by Richard S. West

July [?] to November 1860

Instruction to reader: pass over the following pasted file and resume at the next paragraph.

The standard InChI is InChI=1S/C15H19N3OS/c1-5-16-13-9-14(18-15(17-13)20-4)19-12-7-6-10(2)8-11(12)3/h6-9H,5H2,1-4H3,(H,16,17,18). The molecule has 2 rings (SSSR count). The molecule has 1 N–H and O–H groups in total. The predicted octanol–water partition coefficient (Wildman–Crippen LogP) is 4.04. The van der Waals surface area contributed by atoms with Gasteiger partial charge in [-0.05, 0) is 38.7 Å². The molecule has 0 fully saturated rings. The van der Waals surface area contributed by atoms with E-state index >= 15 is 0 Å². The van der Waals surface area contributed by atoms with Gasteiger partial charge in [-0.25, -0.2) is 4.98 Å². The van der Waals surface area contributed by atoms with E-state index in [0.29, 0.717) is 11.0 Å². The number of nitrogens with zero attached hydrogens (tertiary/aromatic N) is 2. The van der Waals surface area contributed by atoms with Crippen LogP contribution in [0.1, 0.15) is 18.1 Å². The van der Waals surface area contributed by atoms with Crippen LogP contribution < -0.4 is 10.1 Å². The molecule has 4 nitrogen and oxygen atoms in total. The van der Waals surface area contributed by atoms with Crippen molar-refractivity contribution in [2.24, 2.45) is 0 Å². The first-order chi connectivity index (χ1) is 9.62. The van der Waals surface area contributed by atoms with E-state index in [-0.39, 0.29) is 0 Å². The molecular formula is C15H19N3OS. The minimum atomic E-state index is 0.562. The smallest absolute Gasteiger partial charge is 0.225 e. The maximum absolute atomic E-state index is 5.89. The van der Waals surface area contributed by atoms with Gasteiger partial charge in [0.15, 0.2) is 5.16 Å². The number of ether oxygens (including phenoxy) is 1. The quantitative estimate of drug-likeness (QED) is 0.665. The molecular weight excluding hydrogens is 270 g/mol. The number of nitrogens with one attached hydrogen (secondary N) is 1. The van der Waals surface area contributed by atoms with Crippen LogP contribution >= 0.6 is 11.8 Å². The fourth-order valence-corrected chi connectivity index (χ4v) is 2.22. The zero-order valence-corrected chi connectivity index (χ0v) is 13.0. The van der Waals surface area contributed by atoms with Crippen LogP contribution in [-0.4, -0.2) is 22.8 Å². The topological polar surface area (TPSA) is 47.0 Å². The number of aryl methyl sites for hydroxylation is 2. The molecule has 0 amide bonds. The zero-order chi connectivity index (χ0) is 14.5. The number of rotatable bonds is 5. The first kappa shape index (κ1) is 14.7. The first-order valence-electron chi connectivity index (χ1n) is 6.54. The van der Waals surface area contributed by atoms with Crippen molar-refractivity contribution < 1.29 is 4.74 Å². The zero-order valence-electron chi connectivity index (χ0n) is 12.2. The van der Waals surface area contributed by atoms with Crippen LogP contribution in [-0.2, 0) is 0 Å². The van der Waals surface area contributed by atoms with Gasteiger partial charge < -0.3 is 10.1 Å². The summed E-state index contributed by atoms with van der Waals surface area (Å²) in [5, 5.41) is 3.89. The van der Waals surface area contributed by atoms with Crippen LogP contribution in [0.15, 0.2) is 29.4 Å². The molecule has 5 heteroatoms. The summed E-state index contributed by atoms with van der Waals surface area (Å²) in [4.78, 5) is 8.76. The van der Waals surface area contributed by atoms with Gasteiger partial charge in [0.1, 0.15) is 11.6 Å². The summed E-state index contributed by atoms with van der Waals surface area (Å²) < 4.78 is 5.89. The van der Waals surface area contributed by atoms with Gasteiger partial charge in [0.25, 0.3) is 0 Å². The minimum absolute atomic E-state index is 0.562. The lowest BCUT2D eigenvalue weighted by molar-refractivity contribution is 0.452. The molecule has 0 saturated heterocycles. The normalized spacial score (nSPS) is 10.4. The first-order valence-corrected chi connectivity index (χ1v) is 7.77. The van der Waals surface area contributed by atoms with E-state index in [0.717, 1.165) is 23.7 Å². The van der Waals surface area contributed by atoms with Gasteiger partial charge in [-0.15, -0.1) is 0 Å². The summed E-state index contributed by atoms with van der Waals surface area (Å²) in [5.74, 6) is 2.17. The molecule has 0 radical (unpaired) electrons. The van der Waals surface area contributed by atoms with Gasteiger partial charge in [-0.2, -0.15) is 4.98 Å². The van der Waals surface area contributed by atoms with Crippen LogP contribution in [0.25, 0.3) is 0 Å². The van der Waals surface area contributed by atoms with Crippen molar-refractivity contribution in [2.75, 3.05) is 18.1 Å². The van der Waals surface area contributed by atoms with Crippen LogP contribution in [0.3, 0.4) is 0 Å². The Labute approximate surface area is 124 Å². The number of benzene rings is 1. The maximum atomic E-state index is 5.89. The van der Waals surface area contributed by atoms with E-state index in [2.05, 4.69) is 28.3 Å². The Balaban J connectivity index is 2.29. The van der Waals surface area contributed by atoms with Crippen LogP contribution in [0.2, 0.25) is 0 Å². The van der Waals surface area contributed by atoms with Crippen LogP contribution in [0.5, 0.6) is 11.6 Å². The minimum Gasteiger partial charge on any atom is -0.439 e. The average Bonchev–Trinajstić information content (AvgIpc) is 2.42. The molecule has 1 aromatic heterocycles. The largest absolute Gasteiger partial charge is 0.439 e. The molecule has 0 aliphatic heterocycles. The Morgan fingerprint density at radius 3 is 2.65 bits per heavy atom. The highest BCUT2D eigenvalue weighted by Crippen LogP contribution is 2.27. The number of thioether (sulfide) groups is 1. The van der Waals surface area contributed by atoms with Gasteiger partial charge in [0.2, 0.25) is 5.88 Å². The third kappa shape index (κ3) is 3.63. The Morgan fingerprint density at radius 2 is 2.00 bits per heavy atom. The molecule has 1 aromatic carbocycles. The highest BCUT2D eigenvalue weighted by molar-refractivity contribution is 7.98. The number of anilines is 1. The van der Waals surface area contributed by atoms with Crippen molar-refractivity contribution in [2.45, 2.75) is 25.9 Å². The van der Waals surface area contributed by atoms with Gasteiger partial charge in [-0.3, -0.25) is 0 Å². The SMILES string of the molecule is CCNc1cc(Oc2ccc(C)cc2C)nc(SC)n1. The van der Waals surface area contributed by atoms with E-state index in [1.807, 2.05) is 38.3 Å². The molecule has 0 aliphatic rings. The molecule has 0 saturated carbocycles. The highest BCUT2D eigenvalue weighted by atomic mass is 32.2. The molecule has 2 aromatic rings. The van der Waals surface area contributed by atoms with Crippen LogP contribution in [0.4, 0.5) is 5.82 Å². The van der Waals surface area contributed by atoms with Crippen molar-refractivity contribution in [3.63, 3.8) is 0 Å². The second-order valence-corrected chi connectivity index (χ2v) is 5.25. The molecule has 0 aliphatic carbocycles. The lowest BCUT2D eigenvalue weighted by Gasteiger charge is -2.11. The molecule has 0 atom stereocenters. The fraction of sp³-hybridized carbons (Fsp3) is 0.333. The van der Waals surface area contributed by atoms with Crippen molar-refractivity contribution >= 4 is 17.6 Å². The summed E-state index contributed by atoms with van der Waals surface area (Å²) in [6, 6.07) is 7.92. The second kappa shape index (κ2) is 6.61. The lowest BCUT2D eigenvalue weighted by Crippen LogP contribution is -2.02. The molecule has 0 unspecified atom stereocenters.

Thomas W. Strong, the enterprising publisher of Yankee Notions, launched the first comic campaign paper in July 1860 to satirize the crowded presidential field of that year. It was an 8-page elephant folio, double the size of Harper's Weekly. The only issue located, number 14 for November, contains a grand total of 141 woodcut engravings. The largest image in the paper, the cover cartoon showing Lincoln and Douglas as horses in a race, was probably the only artwork executed specifically for this issue. All of the rest appear to be generic comic images culled from Strong's vast holdings of wood engravings to which Strong applied topical captions. Strong, ever the entrepreneur, clearly was not interested in advocating one candidate over another - the issue is full of jibes at all sides - though it should be noted that he later was a vociferous supporter of President Lincoln. Two facts suggest that the Campaign Pictorial was a money-maker: one, Strong would not have published at least 14 issues of it if it hadn't been; and two, his chief competitor in the comic publishing field, J.C. Haney, would not have issued his own campaign newspaper, the Wide-Awake Pictorial, if Strong's experience had proven that there was no market for it.

  

 

 

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